One murder charge dropped against US soldier accused in Afghan killings

Published: June 2, 2012

Staff Sgt. Robert Bales, (L) 1st platoon sergeant, Blackhorse Company, 2nd Battalion, 3rd Infantry Regiment, 3rd Stryker Brigade Combat Team, 2nd Infantry Division, is seen during an exercise at the National Training Center in Fort Irwin, California, in this August 23, 2011 DVIDS handout photo. PHOTO: REUTERS

SEATTLE: The US Army on Friday dropped one of the murder charges against the soldier originally accused of killing 17 Afghan villagers in March, reducing the number of murder counts to 16.

The amended complaint now also accuses Staff Sergeant Robert Bales of wrongfully possessing and using steroids and unlawfully consuming alcohol while deployed.

Bales, a decorated veteran of four combat tours in Iraq and Afghanistan, was initially charged with killing eight adults and nine children and with six counts each of assault and attempted murder for attacking two other adults and four children.

The Army said in a statement the amended charges against Bales stemmed from “developments in the ongoing investigation” into the March 11 incident in Afghanistan’s Kandahar province. The statement did not elaborate.

Bales is accused of walking off his base under cover of darkness and opening fire at civilians in their homes in at least two villages in Panjwai district.

The mass shooting further eroded US-Afghan relations, already frayed by a decade of war.

Initial reports from Afghanistan put the death toll at 16 people, despite the Army’s original decision to charge Bales with 17 counts of murder.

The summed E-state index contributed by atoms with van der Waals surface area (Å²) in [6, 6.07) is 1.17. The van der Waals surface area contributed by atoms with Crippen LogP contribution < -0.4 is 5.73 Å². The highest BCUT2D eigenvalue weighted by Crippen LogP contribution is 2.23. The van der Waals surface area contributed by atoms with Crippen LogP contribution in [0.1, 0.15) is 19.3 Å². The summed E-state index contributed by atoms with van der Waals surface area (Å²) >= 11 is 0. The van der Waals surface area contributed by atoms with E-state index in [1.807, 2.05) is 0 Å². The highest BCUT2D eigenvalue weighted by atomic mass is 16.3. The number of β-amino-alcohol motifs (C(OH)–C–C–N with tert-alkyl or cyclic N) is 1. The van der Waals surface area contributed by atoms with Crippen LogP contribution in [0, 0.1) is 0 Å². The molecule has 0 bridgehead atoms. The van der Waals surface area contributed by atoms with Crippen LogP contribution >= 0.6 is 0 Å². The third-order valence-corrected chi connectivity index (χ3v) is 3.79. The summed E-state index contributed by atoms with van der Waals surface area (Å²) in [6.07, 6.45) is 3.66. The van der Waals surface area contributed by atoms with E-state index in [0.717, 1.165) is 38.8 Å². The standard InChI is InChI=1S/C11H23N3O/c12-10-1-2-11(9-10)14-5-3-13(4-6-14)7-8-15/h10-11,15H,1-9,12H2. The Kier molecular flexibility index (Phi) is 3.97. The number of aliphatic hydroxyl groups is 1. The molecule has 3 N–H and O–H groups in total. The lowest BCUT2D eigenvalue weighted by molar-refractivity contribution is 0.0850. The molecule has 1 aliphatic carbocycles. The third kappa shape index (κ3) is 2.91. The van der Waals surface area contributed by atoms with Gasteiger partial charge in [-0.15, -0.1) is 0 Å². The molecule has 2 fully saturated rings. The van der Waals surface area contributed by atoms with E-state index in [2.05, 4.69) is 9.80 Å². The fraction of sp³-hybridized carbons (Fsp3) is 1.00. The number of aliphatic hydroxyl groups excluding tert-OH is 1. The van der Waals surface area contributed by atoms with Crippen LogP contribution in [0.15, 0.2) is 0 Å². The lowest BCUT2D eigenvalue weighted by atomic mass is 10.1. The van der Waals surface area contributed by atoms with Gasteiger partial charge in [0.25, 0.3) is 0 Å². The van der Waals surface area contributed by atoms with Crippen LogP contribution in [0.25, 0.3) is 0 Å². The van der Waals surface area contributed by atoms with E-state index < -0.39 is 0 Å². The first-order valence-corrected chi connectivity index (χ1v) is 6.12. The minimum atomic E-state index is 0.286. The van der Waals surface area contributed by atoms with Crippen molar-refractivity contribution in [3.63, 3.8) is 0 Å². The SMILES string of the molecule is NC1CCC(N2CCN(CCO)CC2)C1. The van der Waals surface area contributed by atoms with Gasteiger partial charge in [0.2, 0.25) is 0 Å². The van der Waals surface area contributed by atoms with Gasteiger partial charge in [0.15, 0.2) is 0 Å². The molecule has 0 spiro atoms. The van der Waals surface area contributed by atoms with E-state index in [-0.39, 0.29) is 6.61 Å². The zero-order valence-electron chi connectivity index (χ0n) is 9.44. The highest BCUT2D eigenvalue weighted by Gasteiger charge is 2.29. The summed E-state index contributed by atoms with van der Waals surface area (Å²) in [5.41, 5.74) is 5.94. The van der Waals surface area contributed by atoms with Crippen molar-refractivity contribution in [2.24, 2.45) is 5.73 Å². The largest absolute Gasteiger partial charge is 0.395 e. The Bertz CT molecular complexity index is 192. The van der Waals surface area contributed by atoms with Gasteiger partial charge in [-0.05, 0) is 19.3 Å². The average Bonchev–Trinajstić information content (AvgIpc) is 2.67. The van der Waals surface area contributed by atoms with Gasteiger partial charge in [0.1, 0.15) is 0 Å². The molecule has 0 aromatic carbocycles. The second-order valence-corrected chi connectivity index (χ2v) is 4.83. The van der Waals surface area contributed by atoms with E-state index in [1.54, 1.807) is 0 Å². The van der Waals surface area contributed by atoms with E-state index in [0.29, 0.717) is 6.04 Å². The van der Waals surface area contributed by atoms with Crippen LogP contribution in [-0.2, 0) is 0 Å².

A Seattle-based attorney for Bales, John Henry Browne, could not immediately be reached for comment.

The six counts of attempted murder against Bales remain unchanged in the amended complaint. But the newly filed documents also add a count of assault, which brings the total number of those counts to seven, from the previous six.

The new allegation involves an incident from February, the month before the mass shooting, in which Bales is accused of using his hands and knees to “unlawfully strike” a male Afghan whose name is unknown, according to the charging documents.

Bales is being held at Leavenworth military prison in Kansas, but was assigned to the 2nd Battalion, 3rd Infantry Regiment headquartered at Joint Base Lewis-McChord in Washington state.

Premeditated murder is a capital offense under the US military justice code, so Bales could face the death penalty if convicted.

He would face a mandatory minimum sentence, if convicted, of life imprisonment with eligibility for parole, the military has said.

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Reader Comments (1)

  • Animal Farm - Desi
    Jun 2, 2012 - 9:28AM

    As they say, “Not only must Justice be done; it must also be seen to be done”. When American wonder why they are hated is lot to do with the above notion and perceived or misperceived discrimination. For sure, we don’t live in an ideal world and are governed by vested interests but at least at the public level many issues of ‘mutual hatred’ could be minimised by following equity principles.


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